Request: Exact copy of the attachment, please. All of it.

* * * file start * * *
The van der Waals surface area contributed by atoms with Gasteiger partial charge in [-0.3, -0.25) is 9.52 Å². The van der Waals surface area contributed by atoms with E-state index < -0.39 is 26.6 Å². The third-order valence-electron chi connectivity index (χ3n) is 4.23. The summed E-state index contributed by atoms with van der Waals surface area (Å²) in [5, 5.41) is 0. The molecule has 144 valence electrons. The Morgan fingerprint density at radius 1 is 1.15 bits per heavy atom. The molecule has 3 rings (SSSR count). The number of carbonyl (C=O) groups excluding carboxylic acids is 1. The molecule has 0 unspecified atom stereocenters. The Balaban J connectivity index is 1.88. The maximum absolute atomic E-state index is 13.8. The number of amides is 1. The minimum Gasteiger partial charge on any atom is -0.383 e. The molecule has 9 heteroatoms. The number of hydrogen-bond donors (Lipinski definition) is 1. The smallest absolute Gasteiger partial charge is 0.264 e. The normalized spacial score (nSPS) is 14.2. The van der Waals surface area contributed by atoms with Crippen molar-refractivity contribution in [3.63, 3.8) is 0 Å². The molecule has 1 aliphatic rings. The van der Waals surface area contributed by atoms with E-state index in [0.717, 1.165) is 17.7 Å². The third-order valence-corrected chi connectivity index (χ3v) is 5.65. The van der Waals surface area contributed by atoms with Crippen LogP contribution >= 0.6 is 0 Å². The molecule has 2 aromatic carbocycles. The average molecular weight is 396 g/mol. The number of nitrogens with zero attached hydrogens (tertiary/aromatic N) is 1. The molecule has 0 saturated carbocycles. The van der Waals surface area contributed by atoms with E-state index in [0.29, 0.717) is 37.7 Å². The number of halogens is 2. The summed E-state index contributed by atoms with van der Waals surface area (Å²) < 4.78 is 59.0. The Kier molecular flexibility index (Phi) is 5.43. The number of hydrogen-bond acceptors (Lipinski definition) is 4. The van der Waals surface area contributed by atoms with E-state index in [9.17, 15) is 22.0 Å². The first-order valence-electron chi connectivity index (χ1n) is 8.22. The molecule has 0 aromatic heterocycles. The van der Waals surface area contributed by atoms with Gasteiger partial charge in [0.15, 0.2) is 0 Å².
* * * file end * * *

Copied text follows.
The van der Waals surface area contributed by atoms with Gasteiger partial charge in [-0.3, -0.25) is 9.52 Å². The van der Waals surface area contributed by atoms with E-state index < -0.39 is 26.6 Å². The third-order valence-electron chi connectivity index (χ3n) is 4.23. The summed E-state index contributed by atoms with van der Waals surface area (Å²) in [5, 5.41) is 0. The molecule has 144 valence electrons. The Morgan fingerprint density at radius 1 is 1.15 bits per heavy atom. The molecule has 3 rings (SSSR count). The number of carbonyl (C=O) groups excluding carboxylic acids is 1. The molecule has 0 unspecified atom stereocenters. The Balaban J connectivity index is 1.88. The maximum absolute atomic E-state index is 13.8. The number of amides is 1. The minimum Gasteiger partial charge on any atom is -0.383 e. The molecule has 9 heteroatoms. The number of hydrogen-bond donors (Lipinski definition) is 1. The smallest absolute Gasteiger partial charge is 0.264 e. The normalized spacial score (nSPS) is 14.2. The van der Waals surface area contributed by atoms with Crippen molar-refractivity contribution in [3.63, 3.8) is 0 Å². The molecule has 1 aliphatic rings. The van der Waals surface area contributed by atoms with E-state index in [0.717, 1.165) is 17.7 Å². The third-order valence-corrected chi connectivity index (χ3v) is 5.65. The van der Waals surface area contributed by atoms with Crippen LogP contribution >= 0.6 is 0 Å². The molecule has 2 aromatic carbocycles. The average molecular weight is 396 g/mol. The number of nitrogens with zero attached hydrogens (tertiary/aromatic N) is 1. The molecule has 0 saturated carbocycles. The van der Waals surface area contributed by atoms with E-state index in [0.29, 0.717) is 37.7 Å². The number of halogens is 2. The summed E-state index contributed by atoms with van der Waals surface area (Å²) < 4.78 is 59.0. The Kier molecular flexibility index (Phi) is 5.43. The number of hydrogen-bond acceptors (Lipinski definition) is 4. The van der Waals surface area contributed by atoms with E-state index in [9.17, 15) is 22.0 Å². The first-order valence-electron chi connectivity index (χ1n) is 8.22. The molecule has 0 aromatic heterocycles. The van der Waals surface area contributed by atoms with Gasteiger partial charge in [0.15, 0.2) is 0 Å².